The name of the game on the Manaslu Circuit is acclimatization: getting your flatlander body conditioned to survive in the low-oxygen environs at the top of 5160m Larke La pass. Staying healthy, uninjured, warm and dry also count for a lot. After leaving the Tsum Valley we started a six day climb along the Budhi Gandaki from 1800m to 4460m at Larke Phedi with the pass, and the dangers associated with it, always in mind.
Up we went, counter-clockwise around the Manaslu Himal with the towering centerpiece, Mt. Manaslu (at 8163m the 8th highest and 4th most deadly mountain in the world), and Manaslu North (7157m) often visible to our left and a variety of lesser peaks on all sides. In order to start pushing our bodies’ limits and to avoid sleep-induced respiratory problems, we hiked high during the day and slept low at night.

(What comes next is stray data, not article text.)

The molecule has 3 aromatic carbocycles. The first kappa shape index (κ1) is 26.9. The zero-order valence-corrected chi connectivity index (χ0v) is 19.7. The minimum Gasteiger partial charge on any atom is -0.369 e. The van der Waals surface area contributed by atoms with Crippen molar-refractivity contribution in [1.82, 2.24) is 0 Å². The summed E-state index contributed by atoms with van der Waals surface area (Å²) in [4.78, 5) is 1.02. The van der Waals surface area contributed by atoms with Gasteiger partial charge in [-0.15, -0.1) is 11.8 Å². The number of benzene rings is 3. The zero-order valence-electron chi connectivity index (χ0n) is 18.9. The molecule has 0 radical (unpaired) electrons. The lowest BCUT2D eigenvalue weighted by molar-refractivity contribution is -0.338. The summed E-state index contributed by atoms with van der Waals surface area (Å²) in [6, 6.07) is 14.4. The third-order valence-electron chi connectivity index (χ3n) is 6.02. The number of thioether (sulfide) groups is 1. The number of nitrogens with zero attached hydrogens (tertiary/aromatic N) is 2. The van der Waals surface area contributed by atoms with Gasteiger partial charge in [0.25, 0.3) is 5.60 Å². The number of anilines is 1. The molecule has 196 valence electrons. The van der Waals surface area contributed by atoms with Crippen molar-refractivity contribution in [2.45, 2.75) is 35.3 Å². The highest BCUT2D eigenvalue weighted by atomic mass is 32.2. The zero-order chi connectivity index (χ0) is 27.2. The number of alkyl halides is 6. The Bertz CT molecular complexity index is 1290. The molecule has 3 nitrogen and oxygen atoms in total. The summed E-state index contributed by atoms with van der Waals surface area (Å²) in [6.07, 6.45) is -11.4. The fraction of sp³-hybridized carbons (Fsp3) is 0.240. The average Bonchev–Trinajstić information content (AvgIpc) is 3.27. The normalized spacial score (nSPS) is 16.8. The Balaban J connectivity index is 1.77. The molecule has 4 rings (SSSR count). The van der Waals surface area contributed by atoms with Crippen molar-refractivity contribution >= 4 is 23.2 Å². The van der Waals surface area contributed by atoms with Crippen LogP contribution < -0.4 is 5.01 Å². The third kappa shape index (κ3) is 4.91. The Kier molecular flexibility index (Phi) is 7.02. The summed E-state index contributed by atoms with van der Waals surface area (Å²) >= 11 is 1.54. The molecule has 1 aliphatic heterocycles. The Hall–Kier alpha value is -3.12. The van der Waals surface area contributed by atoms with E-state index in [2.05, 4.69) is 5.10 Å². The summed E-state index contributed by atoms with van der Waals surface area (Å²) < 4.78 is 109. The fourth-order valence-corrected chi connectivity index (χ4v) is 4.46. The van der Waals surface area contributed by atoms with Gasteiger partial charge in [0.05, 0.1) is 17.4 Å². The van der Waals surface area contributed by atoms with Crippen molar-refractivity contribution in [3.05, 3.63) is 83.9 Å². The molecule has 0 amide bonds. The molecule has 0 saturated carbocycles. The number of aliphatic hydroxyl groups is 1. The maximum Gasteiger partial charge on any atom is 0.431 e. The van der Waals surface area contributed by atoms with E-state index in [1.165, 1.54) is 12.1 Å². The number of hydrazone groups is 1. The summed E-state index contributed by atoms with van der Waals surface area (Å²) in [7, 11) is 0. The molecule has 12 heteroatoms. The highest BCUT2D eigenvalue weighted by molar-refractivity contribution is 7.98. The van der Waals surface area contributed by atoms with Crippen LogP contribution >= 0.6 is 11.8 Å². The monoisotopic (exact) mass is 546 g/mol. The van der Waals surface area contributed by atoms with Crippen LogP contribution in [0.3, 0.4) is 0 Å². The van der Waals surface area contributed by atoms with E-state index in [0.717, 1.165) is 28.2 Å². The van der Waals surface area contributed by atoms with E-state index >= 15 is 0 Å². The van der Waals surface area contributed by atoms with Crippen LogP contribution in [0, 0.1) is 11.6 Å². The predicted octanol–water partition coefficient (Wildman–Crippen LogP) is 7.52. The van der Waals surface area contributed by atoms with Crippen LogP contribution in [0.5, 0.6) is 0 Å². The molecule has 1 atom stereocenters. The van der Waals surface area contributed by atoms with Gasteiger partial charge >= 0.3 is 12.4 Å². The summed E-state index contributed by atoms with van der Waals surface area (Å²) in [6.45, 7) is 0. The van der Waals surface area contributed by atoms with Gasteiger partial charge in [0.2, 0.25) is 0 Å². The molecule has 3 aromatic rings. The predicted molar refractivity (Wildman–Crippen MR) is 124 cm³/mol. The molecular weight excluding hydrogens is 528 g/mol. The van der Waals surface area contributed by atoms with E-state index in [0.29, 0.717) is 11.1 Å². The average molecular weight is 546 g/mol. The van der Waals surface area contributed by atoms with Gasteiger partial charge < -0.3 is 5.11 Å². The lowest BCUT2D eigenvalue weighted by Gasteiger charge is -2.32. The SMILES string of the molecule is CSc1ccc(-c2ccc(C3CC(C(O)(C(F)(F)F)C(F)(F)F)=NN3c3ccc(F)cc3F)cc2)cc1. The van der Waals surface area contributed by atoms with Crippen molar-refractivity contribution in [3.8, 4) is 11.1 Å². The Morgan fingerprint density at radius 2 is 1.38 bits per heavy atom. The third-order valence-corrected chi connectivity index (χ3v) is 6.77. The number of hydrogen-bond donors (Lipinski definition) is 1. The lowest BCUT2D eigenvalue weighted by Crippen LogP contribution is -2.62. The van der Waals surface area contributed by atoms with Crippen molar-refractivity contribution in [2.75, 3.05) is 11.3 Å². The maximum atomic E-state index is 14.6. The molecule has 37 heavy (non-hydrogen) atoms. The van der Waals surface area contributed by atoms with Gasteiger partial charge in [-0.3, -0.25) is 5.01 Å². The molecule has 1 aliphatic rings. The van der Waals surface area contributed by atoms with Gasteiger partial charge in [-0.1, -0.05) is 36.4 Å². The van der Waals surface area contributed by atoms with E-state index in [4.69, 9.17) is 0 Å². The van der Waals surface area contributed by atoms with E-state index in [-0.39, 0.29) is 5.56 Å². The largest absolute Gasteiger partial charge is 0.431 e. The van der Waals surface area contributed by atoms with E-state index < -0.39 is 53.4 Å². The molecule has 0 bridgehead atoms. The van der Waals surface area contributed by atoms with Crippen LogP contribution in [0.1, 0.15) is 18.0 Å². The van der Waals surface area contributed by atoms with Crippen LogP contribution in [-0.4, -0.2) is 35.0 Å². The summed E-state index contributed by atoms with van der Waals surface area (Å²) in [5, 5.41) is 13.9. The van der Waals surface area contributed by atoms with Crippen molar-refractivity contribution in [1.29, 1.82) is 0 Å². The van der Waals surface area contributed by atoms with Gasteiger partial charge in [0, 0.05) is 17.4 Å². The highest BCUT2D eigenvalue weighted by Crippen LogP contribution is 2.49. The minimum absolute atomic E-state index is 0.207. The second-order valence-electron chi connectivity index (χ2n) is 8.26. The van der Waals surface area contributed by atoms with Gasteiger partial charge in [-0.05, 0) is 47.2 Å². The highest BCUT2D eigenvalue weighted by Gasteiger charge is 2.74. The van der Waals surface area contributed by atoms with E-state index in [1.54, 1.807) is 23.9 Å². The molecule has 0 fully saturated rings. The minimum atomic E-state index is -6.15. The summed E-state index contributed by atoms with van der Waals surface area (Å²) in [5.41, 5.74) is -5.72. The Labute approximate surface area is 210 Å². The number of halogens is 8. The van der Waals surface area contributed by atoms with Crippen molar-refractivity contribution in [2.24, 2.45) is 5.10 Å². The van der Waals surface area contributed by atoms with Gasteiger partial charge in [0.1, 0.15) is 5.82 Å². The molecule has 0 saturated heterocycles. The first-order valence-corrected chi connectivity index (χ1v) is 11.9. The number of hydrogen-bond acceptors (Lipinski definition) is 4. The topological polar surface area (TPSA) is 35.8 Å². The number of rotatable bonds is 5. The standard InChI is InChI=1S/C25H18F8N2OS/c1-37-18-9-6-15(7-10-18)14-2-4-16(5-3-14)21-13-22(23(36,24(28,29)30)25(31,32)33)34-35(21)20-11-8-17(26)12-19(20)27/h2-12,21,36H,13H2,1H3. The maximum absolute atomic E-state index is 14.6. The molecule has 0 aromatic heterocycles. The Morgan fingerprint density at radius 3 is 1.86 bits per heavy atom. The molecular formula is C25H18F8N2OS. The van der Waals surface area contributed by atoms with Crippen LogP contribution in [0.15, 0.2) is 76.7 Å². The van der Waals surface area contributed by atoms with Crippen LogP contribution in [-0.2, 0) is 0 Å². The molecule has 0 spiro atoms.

During a rest day in Samagaon (3520m) we hiked along the Manaslu Glacier to 4200m on the Manaslu basecamp trail. As we rested at our high point we listened and watched as pieces of the glacier broke apart to plummet down toward the turquoise blue Birendra Tal below. The sound of a groaning, cracking glacier as it warmed in the eastern morning sun was only surpassed by the booming crash of these periodic avalanches.
The next day, after reaching Samdo (3875m), we hiked straight up the nearby hill through low-lying, fragrant juniper to an altitude of 4500m. As was the case on most days, clouds started to roll in and the wind picked up significantly by the early afternoon whipping the ubiquitous prayer flags into a frenzy. Before climbing down we were able to get our first glimpse of the pass, a formidable jumble of loose rock and drifted snow in a landscape formed by glaciers long ago.